Making a Fat Client Application Run Like a Sprinter

One of our Dynamics SL customers asked us to help them tune DSL to run faster over a wide area network serving several locations in the US, Europe, and China. After several meetings with their IT staff, our practice manager Jason Hull and our IT professionals, here is how we made a fat client run like a sprinter.

Traditional 32-bit client-server applications like Dynamics SL use a small client that is installed on a workstation. It is a few DLL files and other Windows components, and depending on the application, a client executable. All of the screen executable and report files reside on the server. That means opening the menu, opening a screen, running a report; all generate a significant amount of network traffic. The screen is passed across the network from the server and runs on the user’s PC. All data is pulled from the SQL server. Whenever an operation occurs, huge amounts of data are passed back and forth to the server.

If you have, a remote client connected via VPN, it is going to appear as part of your network and it is possible to run the client on that workstation and pull all of the screens and reports across the internet. This is usually incredibly slow because of the significant amount of traffic that is generated. That traffic is not optimized for internet delivery, unlike video streaming services such as Netflix for example, which use advanced compression algorithms to really minimize the amount of data that is transmitted.

Modern web-based applications like Acumatica or Dynamics 365 are built for this highly distributed type of deployment and use a much thinner web-based client, so they are much more bandwidth efficient. Dynamics SL, GP, NAV, Sage or even QuickBooks installed locally are never going to make the most efficient use of the internet, that is why Windows apps are called fat clients and web apps are called thin clients.

The best solution today is some sort of remote desktop solution that, instead of sending all of those large executable and report files plus data across the internet, only sends images of the screen and mouse movement/keystrokes. This traffic is designed to be bandwidth efficient, with only the changes in the screen being sent instead of the entire screen, etc.

That being said, just installing the client on a terminal server is often not enough to provide users with really good, workable access to the application. There is a lot of optimization that can be done to minimize bandwidth. There is always going to be some network latency to contend with, and the more connections there are between the server and the user, the slower the connection is going to be. That is why streaming services utilize a global network of servers to get the server as close to the user as possible to minimize latency. That is not possible with SL or similar applications, so we have to concentrate on the two areas we have control over. The speed of the remote desktop server and bandwidth efficiency. Here are our recommendations:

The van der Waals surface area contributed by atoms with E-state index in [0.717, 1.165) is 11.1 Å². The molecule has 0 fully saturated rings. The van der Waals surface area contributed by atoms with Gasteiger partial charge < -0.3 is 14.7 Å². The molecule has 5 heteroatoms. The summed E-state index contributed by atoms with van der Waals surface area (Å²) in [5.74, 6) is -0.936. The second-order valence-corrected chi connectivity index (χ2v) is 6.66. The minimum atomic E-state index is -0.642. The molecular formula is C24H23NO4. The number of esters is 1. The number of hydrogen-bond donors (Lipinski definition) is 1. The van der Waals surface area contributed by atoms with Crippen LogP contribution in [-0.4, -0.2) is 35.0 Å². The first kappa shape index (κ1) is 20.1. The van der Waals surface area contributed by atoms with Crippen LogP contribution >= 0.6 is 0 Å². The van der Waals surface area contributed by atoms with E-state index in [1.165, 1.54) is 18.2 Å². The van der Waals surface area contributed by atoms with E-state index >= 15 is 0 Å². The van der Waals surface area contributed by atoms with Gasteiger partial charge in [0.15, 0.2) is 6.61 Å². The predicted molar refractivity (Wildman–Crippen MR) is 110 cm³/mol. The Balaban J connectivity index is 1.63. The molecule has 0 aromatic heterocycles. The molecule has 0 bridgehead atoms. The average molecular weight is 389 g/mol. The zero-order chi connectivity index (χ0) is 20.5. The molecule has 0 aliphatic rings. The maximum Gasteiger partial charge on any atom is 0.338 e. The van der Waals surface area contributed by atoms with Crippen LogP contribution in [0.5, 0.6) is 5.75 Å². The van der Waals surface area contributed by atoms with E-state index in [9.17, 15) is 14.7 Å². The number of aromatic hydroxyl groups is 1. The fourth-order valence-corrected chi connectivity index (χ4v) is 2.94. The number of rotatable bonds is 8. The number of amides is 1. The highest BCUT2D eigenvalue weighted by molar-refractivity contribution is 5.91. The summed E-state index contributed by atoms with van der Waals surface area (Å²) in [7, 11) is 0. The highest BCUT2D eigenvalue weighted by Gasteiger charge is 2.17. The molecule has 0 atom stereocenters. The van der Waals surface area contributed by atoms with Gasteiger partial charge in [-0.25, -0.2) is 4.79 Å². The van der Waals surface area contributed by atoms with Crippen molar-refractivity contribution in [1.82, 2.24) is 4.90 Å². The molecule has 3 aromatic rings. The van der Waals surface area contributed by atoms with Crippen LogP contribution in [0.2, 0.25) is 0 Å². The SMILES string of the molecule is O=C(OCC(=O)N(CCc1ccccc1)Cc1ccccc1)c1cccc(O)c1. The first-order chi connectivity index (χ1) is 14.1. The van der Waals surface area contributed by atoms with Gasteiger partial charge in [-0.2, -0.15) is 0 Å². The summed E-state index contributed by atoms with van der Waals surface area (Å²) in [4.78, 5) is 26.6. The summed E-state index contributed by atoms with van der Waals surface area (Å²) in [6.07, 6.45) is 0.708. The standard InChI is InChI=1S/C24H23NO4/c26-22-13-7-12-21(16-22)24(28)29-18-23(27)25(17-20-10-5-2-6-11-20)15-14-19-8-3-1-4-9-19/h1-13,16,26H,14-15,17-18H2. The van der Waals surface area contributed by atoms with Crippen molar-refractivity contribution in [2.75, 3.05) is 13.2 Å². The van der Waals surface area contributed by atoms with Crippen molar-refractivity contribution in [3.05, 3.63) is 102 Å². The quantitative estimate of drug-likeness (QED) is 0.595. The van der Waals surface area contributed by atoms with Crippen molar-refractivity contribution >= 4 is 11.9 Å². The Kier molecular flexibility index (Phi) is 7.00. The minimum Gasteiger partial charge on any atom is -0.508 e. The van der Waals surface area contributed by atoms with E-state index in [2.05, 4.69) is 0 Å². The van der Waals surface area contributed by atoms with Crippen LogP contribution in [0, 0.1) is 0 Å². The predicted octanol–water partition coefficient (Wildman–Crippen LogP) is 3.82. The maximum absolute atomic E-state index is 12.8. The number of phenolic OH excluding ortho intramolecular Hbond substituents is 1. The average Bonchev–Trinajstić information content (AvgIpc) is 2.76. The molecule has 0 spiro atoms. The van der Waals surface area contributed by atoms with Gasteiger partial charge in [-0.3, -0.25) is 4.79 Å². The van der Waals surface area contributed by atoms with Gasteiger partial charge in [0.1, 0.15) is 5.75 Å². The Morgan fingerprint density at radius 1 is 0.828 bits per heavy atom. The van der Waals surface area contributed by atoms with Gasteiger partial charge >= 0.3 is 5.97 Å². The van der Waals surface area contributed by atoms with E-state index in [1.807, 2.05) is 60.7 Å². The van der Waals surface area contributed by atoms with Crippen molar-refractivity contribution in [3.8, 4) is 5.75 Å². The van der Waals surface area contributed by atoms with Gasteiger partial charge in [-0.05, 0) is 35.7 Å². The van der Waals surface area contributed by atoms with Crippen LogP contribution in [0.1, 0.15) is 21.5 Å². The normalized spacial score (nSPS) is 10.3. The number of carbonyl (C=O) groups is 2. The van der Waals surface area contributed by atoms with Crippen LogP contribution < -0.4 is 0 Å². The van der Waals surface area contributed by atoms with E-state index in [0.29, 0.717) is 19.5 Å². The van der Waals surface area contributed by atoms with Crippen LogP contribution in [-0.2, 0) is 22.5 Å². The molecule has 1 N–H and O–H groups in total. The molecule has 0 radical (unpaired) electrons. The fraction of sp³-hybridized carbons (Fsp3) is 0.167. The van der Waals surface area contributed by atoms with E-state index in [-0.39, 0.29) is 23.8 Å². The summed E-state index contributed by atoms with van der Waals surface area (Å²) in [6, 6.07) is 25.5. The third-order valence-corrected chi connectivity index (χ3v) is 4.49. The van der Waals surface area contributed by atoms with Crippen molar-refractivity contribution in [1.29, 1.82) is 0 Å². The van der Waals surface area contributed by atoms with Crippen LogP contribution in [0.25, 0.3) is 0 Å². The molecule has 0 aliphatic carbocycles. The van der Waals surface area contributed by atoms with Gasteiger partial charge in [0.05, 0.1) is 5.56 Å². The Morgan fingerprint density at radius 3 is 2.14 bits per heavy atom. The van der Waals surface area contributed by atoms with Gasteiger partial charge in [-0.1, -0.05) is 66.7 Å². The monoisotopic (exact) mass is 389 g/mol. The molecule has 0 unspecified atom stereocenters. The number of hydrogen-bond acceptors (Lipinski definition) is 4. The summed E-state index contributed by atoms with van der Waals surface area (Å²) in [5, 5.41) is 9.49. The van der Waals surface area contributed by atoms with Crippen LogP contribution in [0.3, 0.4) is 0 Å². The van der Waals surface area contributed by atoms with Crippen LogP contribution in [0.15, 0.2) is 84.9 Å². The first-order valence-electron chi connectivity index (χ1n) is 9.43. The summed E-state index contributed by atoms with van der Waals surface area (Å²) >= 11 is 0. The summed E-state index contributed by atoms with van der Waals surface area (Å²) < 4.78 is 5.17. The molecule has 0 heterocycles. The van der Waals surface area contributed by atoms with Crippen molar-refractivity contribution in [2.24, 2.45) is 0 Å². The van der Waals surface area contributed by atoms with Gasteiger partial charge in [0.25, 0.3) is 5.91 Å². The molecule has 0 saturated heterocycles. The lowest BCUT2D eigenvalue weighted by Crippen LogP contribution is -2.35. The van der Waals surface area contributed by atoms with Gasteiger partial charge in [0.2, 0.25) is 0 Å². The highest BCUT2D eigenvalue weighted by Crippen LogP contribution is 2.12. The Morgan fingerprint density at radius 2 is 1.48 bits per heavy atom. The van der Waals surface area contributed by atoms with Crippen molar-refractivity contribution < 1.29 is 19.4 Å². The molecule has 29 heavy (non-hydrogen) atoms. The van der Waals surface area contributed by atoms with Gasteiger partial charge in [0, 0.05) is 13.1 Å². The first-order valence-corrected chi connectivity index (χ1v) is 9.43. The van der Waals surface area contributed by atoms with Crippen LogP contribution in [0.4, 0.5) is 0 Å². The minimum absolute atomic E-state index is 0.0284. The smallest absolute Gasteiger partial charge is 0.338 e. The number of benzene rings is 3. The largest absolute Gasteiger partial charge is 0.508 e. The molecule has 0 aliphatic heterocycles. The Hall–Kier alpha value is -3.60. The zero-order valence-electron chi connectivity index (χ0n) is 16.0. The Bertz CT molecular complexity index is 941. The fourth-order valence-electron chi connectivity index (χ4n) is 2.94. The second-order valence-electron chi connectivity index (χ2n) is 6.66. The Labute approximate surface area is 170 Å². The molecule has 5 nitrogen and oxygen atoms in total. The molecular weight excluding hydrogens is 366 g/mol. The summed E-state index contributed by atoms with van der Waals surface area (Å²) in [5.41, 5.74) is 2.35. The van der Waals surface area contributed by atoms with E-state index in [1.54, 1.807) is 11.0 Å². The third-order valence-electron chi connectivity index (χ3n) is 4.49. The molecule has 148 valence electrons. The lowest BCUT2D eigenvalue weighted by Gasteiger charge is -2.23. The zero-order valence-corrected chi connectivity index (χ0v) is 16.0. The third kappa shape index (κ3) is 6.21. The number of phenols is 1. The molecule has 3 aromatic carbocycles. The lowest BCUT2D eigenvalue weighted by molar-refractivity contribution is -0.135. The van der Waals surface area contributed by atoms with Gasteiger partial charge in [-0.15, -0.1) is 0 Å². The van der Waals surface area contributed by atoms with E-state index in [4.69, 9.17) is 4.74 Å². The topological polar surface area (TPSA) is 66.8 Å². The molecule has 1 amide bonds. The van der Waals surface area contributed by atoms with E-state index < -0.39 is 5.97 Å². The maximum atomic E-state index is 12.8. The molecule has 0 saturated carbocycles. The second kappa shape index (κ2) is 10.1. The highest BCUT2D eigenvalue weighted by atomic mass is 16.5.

1. The remote desktop server needs to be configured to run as fast as possible. This means at a minimum, ample memory, and processors. You want the fastest possible connection between the remote desktop server and the database server. Ideally, they are on the same subnet with a very fast (at least gigabit) switched connection between them. Installing Solid State Drives in the remote desktop server can also greatly increase performance as well.
  2. On the remote desktop server itself, it is very beneficial to performance to do a complete install of the application program files and reports rather than the typical client install. This greatly speeds up the time that the server is able to load screens. The only caveat to this is that updates, third-party add-ons, etc. have to be installed in two locations instead of one. Custom reports also have to be maintained in both places, but it is easy to automate this process.
  3. On the bandwidth side, the settings need to be optimized to reduce the color palette to the minimum. Sending 16 bits of color data consumes roughly half the bandwidth of sending 32 bits of color data. Sound can be turned off completely.
  4. Another tactic that can be employed is to take advantage of published applications.  Instead of broadcasting an entire Windows desktop across the internet, only the actual SL application is shared. The benefits are twofold. First, the application runs in a seamless environment directly on the user’s desktop just like it would if the client were installed locally. Therefore, this provides a better and easier user experience. Second, it greatly reduces the bandwidth required because you are sending fewer screen data- small windows instead of the entire desktop.
  5. Finally, Citrix has some solutions that run on top of Windows Remote Desktop that can provide further bandwidth optimization. Citrix even has its own network protocol that is more bandwidth efficient than the Windows RDP protocol.

The good news is, with the exception of Citrix, all of this can be done with little to no additional software and can provide a tremendous increase in speed for remote users. If you would like AccuNet’ s help fine-tuning your applications performance or our practical experience for any application or network challenge, contact Michael Milligan at [email protected].

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